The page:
The characters and plot are profoundly stupid and nonsensical to the point of absurdity. But not the good, fun kind. The kind that feels like a waste of time.
Doesn't really dig too deep into the details, which I find disappointing, but overall this is a slightly above average movie about the political maneuvering. I'm not sure I leave this movie with a greater knowledge of Greenland's importance to the war effort in the 40s. But it's a nice, entertaining introduction to a less-discussed side of World War II.
I completely understand all of the negative reviews of the ending. Without betraying my affection for everything else this movie brings to the table, I feel confident stating that the climax is incoherent and unearned in a way that comes dangerously close to ruining the whole experience.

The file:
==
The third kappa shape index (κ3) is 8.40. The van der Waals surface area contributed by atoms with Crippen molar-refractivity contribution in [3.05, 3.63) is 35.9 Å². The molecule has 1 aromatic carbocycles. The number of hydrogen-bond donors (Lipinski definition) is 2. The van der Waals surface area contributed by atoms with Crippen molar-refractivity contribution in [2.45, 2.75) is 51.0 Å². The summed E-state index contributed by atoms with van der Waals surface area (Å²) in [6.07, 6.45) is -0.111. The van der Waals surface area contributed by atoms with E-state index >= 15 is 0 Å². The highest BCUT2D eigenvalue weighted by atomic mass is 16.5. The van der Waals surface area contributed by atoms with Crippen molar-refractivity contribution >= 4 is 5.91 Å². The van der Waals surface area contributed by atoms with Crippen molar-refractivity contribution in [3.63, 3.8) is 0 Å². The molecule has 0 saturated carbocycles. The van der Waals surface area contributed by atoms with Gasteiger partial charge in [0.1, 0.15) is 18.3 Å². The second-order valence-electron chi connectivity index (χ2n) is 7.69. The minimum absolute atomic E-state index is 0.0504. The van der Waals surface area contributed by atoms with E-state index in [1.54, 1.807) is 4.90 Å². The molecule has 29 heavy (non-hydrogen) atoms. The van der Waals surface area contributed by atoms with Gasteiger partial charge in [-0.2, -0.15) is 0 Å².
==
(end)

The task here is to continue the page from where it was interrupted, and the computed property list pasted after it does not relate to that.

Anthony Scott Burns' vision and storytelling feel immensely mature and self-assured. We go on a JOURNEY in this film. The scope is huge, even though the scale is small. Sarah's world…
Imagining Netflix ringing up Aaron Sorkin and assuring him that he could do whatever he wanted, as long as his name was on it, is my personal nightmare.
It's unfair to compare this to Mangrove, but it's also really hard not to. The stories are broadly so similar that when one film veers toward successful visual dramatic tension and the other does through dialog, I can't help comparing.
I've never met Aaron Sorkin, but I get the feeling he thinks…